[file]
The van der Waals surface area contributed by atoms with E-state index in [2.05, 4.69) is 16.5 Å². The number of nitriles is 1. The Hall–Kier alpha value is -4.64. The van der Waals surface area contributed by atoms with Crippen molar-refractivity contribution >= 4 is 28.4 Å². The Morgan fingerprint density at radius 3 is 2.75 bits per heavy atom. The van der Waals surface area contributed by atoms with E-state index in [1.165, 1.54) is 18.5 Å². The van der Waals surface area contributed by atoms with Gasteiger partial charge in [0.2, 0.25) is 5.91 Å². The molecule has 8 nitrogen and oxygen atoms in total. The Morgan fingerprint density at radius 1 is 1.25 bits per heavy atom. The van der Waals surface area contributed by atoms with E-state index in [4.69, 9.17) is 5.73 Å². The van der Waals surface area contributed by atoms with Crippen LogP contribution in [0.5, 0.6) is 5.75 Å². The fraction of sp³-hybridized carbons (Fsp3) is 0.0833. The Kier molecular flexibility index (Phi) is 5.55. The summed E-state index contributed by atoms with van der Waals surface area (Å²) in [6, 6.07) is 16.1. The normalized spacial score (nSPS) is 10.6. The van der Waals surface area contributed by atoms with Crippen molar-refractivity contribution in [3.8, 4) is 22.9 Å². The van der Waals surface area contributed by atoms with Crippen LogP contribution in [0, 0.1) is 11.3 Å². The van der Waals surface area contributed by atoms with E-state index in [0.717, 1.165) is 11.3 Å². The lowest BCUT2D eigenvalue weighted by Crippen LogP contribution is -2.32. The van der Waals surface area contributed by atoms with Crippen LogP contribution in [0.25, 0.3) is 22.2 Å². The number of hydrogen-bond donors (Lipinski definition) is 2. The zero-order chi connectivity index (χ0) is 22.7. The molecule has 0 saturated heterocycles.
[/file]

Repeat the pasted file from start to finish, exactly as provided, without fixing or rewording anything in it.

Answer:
The van der Waals surface area contributed by atoms with E-state index in [2.05, 4.69) is 16.5 Å². The number of nitriles is 1. The Hall–Kier alpha value is -4.64. The van der Waals surface area contributed by atoms with Crippen molar-refractivity contribution >= 4 is 28.4 Å². The Morgan fingerprint density at radius 3 is 2.75 bits per heavy atom. The van der Waals surface area contributed by atoms with E-state index in [1.165, 1.54) is 18.5 Å². The van der Waals surface area contributed by atoms with Gasteiger partial charge in [0.2, 0.25) is 5.91 Å². The molecule has 8 nitrogen and oxygen atoms in total. The Morgan fingerprint density at radius 1 is 1.25 bits per heavy atom. The van der Waals surface area contributed by atoms with E-state index in [4.69, 9.17) is 5.73 Å². The van der Waals surface area contributed by atoms with Crippen LogP contribution in [0.5, 0.6) is 5.75 Å². The fraction of sp³-hybridized carbons (Fsp3) is 0.0833. The Kier molecular flexibility index (Phi) is 5.55. The summed E-state index contributed by atoms with van der Waals surface area (Å²) in [6, 6.07) is 16.1. The normalized spacial score (nSPS) is 10.6. The van der Waals surface area contributed by atoms with Crippen molar-refractivity contribution in [3.8, 4) is 22.9 Å². The van der Waals surface area contributed by atoms with Crippen LogP contribution in [0, 0.1) is 11.3 Å². The van der Waals surface area contributed by atoms with E-state index in [0.717, 1.165) is 11.3 Å². The lowest BCUT2D eigenvalue weighted by Crippen LogP contribution is -2.32. The van der Waals surface area contributed by atoms with Crippen LogP contribution in [0.25, 0.3) is 22.2 Å². The number of hydrogen-bond donors (Lipinski definition) is 2. The zero-order chi connectivity index (χ0) is 22.7. The molecule has 0 saturated heterocycles.